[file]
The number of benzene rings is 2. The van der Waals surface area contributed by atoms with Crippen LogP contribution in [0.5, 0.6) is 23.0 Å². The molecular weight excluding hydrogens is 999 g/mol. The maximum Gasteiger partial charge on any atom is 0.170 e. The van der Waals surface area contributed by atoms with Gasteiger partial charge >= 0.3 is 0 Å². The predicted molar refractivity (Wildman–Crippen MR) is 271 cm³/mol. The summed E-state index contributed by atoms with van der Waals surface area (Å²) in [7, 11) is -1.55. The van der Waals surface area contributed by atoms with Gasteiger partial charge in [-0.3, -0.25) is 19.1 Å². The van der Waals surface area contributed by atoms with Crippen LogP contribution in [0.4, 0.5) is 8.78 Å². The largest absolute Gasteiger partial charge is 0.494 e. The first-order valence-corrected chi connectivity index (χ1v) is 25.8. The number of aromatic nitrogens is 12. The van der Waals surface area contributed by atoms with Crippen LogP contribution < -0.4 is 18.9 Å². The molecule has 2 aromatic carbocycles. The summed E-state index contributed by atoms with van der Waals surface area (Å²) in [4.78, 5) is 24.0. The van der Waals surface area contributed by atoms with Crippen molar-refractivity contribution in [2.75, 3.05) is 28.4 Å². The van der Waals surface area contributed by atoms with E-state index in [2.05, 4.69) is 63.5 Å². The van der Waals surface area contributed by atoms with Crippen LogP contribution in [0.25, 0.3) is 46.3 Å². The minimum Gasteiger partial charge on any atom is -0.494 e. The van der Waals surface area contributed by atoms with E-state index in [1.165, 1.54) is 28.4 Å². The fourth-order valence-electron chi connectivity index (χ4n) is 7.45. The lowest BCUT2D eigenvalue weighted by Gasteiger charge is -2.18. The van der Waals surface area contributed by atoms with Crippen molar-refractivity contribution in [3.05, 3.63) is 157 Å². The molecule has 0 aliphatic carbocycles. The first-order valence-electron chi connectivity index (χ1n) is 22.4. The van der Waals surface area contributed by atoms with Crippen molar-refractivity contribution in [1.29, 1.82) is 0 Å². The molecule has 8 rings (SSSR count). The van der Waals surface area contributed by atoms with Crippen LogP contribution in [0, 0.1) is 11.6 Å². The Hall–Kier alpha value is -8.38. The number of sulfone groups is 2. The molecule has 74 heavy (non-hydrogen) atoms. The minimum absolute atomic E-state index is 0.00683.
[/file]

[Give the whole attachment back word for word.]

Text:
The number of benzene rings is 2. The van der Waals surface area contributed by atoms with Crippen LogP contribution in [0.5, 0.6) is 23.0 Å². The molecular weight excluding hydrogens is 999 g/mol. The maximum Gasteiger partial charge on any atom is 0.170 e. The van der Waals surface area contributed by atoms with Gasteiger partial charge >= 0.3 is 0 Å². The predicted molar refractivity (Wildman–Crippen MR) is 271 cm³/mol. The summed E-state index contributed by atoms with van der Waals surface area (Å²) in [7, 11) is -1.55. The van der Waals surface area contributed by atoms with Gasteiger partial charge in [-0.3, -0.25) is 19.1 Å². The van der Waals surface area contributed by atoms with Crippen LogP contribution in [0.4, 0.5) is 8.78 Å². The largest absolute Gasteiger partial charge is 0.494 e. The first-order valence-corrected chi connectivity index (χ1v) is 25.8. The number of aromatic nitrogens is 12. The van der Waals surface area contributed by atoms with Crippen LogP contribution < -0.4 is 18.9 Å². The molecule has 2 aromatic carbocycles. The summed E-state index contributed by atoms with van der Waals surface area (Å²) in [4.78, 5) is 24.0. The van der Waals surface area contributed by atoms with Crippen molar-refractivity contribution in [2.75, 3.05) is 28.4 Å². The van der Waals surface area contributed by atoms with E-state index in [2.05, 4.69) is 63.5 Å². The van der Waals surface area contributed by atoms with Crippen LogP contribution in [0.25, 0.3) is 46.3 Å². The minimum Gasteiger partial charge on any atom is -0.494 e. The van der Waals surface area contributed by atoms with E-state index in [1.165, 1.54) is 28.4 Å². The fourth-order valence-electron chi connectivity index (χ4n) is 7.45. The lowest BCUT2D eigenvalue weighted by Gasteiger charge is -2.18. The van der Waals surface area contributed by atoms with Crippen molar-refractivity contribution in [3.05, 3.63) is 157 Å². The molecule has 0 aliphatic carbocycles. The first-order valence-electron chi connectivity index (χ1n) is 22.4. The van der Waals surface area contributed by atoms with Crippen molar-refractivity contribution in [1.29, 1.82) is 0 Å². The molecule has 8 rings (SSSR count). The van der Waals surface area contributed by atoms with Crippen LogP contribution in [0, 0.1) is 11.6 Å². The Hall–Kier alpha value is -8.38. The number of sulfone groups is 2. The molecule has 74 heavy (non-hydrogen) atoms. The minimum absolute atomic E-state index is 0.00683.